Mole Checks & Removal
Any new moles that appear after the age of 30 should be checked thoroughly by a professional as their risk is significantly higher.
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Medically reviewed by Lorcan Sheppard BSc MBBS FRCA, Chief Medical Officer and the Medical Advisory Committee for The Private Clinic.
Last Reviewed September 17th 2021
The average adult has 10-40 moles at any one time. The vast majority of these should cause absolutely no concern but, with 37 UK diagnoses of malignant melanoma every day, having your skin checked and looking out for any changes regularly is absolutely vital.
Some people find themselves unhappy with safe moles, either aesthetically or from them catching on clothing. There are unqualified beauty salons that offer mole removal but these can sometimes miss underlying skin cancers or be performed poorly, leaving scarring or marks on the surrounding skin.
Mole Mapping and Removal
Over the past 30 years, rates of malignant melanoma have risen faster than any other form of common cancer in the UK. Survival rates, however, are also amongst the highest due to a huge advance in early detection services. Most moles are harmless but, if you notice anything unusual or simply wish to have one removed, our mole mapping and removal service is designed to give you peace of mind and stop any form of cancer before it becomes an issue.
Advanced technology means that we are now able to detect malignant melanoma in its earliest stage, and the illness has one of the highest survival rates of any cancer. If you have any new moles after the age of 30 or if you notice any changes in existing moles, seeking professional help is quick, painless and really can save lives. For information on what to look out for when checking your moles at home, click here.
For a thorough consultation about your mole health checks and mole removal book a consultation with our Harley street dermatologist or Plastic Surgeon clinics in London, Bristol, Birmingham, Leeds, Manchester, Bucks and Northampton.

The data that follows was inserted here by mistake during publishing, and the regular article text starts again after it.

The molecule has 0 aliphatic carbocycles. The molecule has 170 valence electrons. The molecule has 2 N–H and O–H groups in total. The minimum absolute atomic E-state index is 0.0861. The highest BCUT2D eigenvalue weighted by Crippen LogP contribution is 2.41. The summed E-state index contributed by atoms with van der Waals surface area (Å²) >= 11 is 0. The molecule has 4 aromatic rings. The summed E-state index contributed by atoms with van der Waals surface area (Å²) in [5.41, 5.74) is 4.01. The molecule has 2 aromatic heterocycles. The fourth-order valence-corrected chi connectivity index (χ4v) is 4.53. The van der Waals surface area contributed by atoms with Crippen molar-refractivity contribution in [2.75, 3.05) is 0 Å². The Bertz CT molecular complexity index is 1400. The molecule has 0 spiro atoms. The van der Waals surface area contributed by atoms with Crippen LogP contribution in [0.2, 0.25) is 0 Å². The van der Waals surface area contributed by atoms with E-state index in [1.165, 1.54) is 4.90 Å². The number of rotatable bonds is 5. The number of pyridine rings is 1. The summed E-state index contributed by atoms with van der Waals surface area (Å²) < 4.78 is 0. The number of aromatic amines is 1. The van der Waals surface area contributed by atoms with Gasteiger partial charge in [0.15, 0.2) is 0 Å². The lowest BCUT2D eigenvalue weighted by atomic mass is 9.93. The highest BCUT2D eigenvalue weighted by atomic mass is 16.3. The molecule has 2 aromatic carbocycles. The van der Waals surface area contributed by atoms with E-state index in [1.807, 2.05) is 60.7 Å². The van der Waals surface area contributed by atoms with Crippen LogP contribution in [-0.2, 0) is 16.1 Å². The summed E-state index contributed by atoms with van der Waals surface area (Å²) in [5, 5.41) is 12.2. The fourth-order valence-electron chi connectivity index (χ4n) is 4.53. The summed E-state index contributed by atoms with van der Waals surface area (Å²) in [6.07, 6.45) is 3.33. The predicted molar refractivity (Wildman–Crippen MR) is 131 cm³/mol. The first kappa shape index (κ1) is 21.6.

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What to Expect
The Private Clinic has been treating patients for over 35 years with thousands of people placing their trust in us each year. We pride ourselves on being able to offer a personalised service. We have a team of friendly nurses and expert surgeons who understand the importance of this decision and will support you throughout your journey with us.
Understanding if your mole poses any risk of danger is the first step to determining what kind of treatment, if any, you require. A consultant dermatologist will examine your skin and moles thoroughly using the most advanced technology, and will work with you to explain your skin health and any potential risks for the future.
If there is anything that causes concern about your mole(s), your dermatologist will explain the best way forward and outline precisely what your options are. Working alongside you, we can ensure any dangerous cells are removed as quickly as possible with minimum disruption to your daily life.
If your mole is cancerous or cause for concern, our consultant dermatologist will lead you through the best options for its safe removal. If you wish to remove a benign mole for aesthetic reasons we will work with you to find the most effective method for your needs. Our treatments include:
Excision of Cancer
Surgical excision is the most common method for the removal of cancerous moles. It is usually performed under local, rather than general, anaesthetic and the technique your dermatologist uses will depend on the size and nature of your mole. Most cases will be removed through the use of a scalpel and sewn up (if required) afterwards, however smaller areas can sometimes be removed through a shave excision in which a sharp razor literally slices the mole off.
Curettage and Cautery
If your lesion is in the very early stages of cancer, your dermatologist may recommend curettage and cautery; a traditional but highly effective alternative to surgery which, again, is performed under local anaesthetic. Using a scoop-like instrument called a curette your dermatologist will carefully scrape the skin cancer from the surface, thus removing the dangerous cells, whilst leaving the surrounding skin intact. The skin that has been ‘curetted’ will then be burnt off (cauterised) to aid healing and seal the wound.
Cryotherapy is normally reserved for benign lesions, but the treatment is occasionally used for very small skin cancers like Bowen’s Disease or Basel Cell Carcinoma.
The treatment is favoured for non-cancerous removal as it is significantly less invasive than many other methods. In the treatment your dermatologist will ‘freeze’ off your mole by carefully applying extreme cold to the area. This stops the supply of blood to the mole, causing it to blister and scab before falling off after 7-10 days.
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